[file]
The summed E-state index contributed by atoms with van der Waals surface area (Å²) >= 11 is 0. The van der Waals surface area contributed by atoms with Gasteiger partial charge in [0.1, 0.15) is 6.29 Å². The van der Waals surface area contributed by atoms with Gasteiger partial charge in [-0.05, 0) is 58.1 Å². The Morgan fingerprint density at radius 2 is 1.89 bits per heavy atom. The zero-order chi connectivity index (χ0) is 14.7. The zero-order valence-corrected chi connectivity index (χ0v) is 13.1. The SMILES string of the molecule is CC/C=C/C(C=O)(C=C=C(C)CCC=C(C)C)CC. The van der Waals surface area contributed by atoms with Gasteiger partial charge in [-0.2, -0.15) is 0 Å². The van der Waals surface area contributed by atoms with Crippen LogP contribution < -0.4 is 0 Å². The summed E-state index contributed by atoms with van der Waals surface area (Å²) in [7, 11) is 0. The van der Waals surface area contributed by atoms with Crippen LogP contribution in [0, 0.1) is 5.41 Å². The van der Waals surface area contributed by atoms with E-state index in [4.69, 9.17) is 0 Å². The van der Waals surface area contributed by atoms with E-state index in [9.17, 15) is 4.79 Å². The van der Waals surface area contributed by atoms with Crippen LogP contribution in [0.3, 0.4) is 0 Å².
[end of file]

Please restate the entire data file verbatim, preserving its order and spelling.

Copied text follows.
The summed E-state index contributed by atoms with van der Waals surface area (Å²) >= 11 is 0. The van der Waals surface area contributed by atoms with Gasteiger partial charge in [0.1, 0.15) is 6.29 Å². The van der Waals surface area contributed by atoms with Gasteiger partial charge in [-0.05, 0) is 58.1 Å². The Morgan fingerprint density at radius 2 is 1.89 bits per heavy atom. The zero-order chi connectivity index (χ0) is 14.7. The zero-order valence-corrected chi connectivity index (χ0v) is 13.1. The SMILES string of the molecule is CC/C=C/C(C=O)(C=C=C(C)CCC=C(C)C)CC. The van der Waals surface area contributed by atoms with Gasteiger partial charge in [-0.2, -0.15) is 0 Å². The van der Waals surface area contributed by atoms with Crippen LogP contribution < -0.4 is 0 Å². The summed E-state index contributed by atoms with van der Waals surface area (Å²) in [7, 11) is 0. The van der Waals surface area contributed by atoms with Crippen LogP contribution in [0, 0.1) is 5.41 Å². The van der Waals surface area contributed by atoms with E-state index in [4.69, 9.17) is 0 Å². The van der Waals surface area contributed by atoms with E-state index in [9.17, 15) is 4.79 Å². The van der Waals surface area contributed by atoms with Crippen LogP contribution in [0.3, 0.4) is 0 Å².